NIST reopens NSA-altered standards

digital key

The National Institute of Standards and Technology reopened the public comment period for already-adopted encryption standards that, according to leaked top-secret documents, were deliberately weakened by the National Security Agency.

Reopening the standards in question – Special Publication 800-90A and draft Special Publications 800-90B and 800-90C – gives the public a chance to weigh in again on encryption standards that were approved by NIST in 2006 for federal and worldwide use.

The move came Sept. 10, a swift response from NIST after several media outlets, including FCW, published articles that questioned the agency's cryptographic standards development process after the leaks surfaced.

"What's most troubling to me is [the reports] appeared to attack our integrity," said NIST Director Patrick Gallagher, speaking at the Amazon Web Services Public Sector Summit 2013.

"We are not deliberately, knowingly working to undermine encryption standards, and one way we ensure that integrity is by ensuring our work is done in the full light of the public," Gallagher said, addressing what he called the "elephant in the room" at the summit. "We're committed that when there is a new issue or vulnerability identified, we address it."

If vulnerabilities are found in the encryption standards, NIST will work with the cryptographic community to address them as quickly as possible, Gallagher said.

Gallagher's comments echoed a public statement issued by NIST on the matter on the same day. The statement explained why the NSA works with NIST in developing certain cryptographic standards, even though NIST is charged with establishing standards for unclassified federal computer systems.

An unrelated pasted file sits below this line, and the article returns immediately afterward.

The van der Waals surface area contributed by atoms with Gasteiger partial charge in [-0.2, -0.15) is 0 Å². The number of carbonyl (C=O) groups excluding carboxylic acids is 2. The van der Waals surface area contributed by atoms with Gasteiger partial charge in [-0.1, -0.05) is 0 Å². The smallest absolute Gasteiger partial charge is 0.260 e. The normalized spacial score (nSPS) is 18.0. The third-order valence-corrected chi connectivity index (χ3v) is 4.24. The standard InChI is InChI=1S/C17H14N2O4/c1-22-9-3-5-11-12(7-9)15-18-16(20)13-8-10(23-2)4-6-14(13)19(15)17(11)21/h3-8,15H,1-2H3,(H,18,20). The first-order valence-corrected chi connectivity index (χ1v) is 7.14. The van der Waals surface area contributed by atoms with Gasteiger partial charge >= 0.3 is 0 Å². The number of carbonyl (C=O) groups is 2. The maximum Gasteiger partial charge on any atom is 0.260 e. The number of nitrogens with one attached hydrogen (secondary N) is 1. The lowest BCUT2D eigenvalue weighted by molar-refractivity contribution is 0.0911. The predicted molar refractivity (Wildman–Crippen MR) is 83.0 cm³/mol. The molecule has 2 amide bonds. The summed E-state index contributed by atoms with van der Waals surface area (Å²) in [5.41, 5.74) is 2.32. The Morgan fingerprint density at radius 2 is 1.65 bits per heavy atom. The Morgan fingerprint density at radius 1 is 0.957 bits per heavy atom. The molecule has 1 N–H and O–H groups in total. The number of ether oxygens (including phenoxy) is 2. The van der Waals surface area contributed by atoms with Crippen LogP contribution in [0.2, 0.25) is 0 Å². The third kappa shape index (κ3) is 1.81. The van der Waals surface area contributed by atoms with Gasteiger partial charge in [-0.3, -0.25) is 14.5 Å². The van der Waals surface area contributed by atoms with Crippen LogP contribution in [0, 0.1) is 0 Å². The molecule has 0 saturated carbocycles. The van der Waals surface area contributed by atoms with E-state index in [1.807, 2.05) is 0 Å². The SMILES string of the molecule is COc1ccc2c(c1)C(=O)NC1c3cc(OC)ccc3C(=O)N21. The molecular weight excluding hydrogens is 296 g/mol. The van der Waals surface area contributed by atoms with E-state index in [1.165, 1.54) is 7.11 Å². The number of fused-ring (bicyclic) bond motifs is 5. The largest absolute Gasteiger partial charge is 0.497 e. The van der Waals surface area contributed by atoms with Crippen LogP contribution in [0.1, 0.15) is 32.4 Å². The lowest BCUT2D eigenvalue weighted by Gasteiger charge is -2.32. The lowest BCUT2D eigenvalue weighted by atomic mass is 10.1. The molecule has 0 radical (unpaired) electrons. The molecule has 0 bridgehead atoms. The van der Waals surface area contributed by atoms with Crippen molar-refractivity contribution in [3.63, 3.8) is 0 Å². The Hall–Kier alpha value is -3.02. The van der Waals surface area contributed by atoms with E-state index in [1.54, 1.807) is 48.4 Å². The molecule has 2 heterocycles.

"The NSA participates in the NIST cryptography development process because of its recognized expertise," the statement said. "NIST is also required by statute to consult with the NSA."

News reports from the New York Times and The Guardian based on top secret documents leaked by former NSA contractor Edward Snowden indicate the NSA essentially "became the sole editor" of the NIST standards. Contained within them is an algorithm called the Deterministic Random Bit Generator that has been long-rumored to contain weaknesses known to the NSA. It is used by approximately 70 government vendors.

NIST's statement absolves the agency from blame while not denying that weaknesses exist in the standards. "NIST would not deliberately weaken a cryptographic standard," the statement said.

To review the standards and comment, go to http://csrc.nist.gov/publications/PubsDrafts.html.

About the Author

Frank Konkel is a former staff writer for FCW.


Stay Connected

FCW Update

Sign up for our newsletter.

I agree to this site's Privacy Policy.